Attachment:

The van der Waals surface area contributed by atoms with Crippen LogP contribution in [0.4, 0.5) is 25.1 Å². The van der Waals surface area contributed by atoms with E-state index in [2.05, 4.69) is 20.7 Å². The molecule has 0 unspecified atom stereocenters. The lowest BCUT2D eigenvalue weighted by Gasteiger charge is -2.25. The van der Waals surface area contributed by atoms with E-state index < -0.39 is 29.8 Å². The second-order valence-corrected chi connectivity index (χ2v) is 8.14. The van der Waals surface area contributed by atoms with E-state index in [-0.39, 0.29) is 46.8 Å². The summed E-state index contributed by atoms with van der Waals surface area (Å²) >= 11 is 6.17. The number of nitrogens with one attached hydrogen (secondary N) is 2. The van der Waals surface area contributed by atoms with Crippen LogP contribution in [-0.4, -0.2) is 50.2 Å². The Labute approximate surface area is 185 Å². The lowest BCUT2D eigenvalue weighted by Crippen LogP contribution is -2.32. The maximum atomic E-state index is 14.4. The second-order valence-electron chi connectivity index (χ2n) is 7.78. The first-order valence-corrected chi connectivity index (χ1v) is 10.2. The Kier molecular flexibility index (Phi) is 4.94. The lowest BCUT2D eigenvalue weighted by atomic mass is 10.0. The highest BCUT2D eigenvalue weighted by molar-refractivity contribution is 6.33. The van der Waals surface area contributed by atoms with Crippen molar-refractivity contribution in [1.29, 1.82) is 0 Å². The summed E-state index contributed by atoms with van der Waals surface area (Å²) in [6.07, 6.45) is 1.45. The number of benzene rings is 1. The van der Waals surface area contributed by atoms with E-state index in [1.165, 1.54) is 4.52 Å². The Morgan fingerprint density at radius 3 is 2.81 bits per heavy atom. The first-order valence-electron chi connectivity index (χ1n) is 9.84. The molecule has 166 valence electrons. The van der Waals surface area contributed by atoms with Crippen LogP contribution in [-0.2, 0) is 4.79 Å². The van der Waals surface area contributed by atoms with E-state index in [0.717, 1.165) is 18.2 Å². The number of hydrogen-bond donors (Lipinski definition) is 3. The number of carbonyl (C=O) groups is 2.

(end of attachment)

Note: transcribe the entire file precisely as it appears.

The van der Waals surface area contributed by atoms with Crippen LogP contribution in [0.4, 0.5) is 25.1 Å². The van der Waals surface area contributed by atoms with E-state index in [2.05, 4.69) is 20.7 Å². The molecule has 0 unspecified atom stereocenters. The lowest BCUT2D eigenvalue weighted by Gasteiger charge is -2.25. The van der Waals surface area contributed by atoms with E-state index < -0.39 is 29.8 Å². The second-order valence-corrected chi connectivity index (χ2v) is 8.14. The van der Waals surface area contributed by atoms with E-state index in [-0.39, 0.29) is 46.8 Å². The summed E-state index contributed by atoms with van der Waals surface area (Å²) >= 11 is 6.17. The number of nitrogens with one attached hydrogen (secondary N) is 2. The van der Waals surface area contributed by atoms with Crippen LogP contribution in [-0.4, -0.2) is 50.2 Å². The Labute approximate surface area is 185 Å². The lowest BCUT2D eigenvalue weighted by Crippen LogP contribution is -2.32. The maximum atomic E-state index is 14.4. The second-order valence-electron chi connectivity index (χ2n) is 7.78. The first-order valence-corrected chi connectivity index (χ1v) is 10.2. The Kier molecular flexibility index (Phi) is 4.94. The lowest BCUT2D eigenvalue weighted by atomic mass is 10.0. The highest BCUT2D eigenvalue weighted by molar-refractivity contribution is 6.33. The van der Waals surface area contributed by atoms with Crippen molar-refractivity contribution in [1.29, 1.82) is 0 Å². The summed E-state index contributed by atoms with van der Waals surface area (Å²) in [6.07, 6.45) is 1.45. The number of benzene rings is 1. The van der Waals surface area contributed by atoms with E-state index in [1.165, 1.54) is 4.52 Å². The Morgan fingerprint density at radius 3 is 2.81 bits per heavy atom. The first-order valence-electron chi connectivity index (χ1n) is 9.84. The molecule has 166 valence electrons. The van der Waals surface area contributed by atoms with Crippen LogP contribution in [-0.2, 0) is 4.79 Å². The van der Waals surface area contributed by atoms with E-state index in [0.717, 1.165) is 18.2 Å². The number of hydrogen-bond donors (Lipinski definition) is 3. The number of carbonyl (C=O) groups is 2.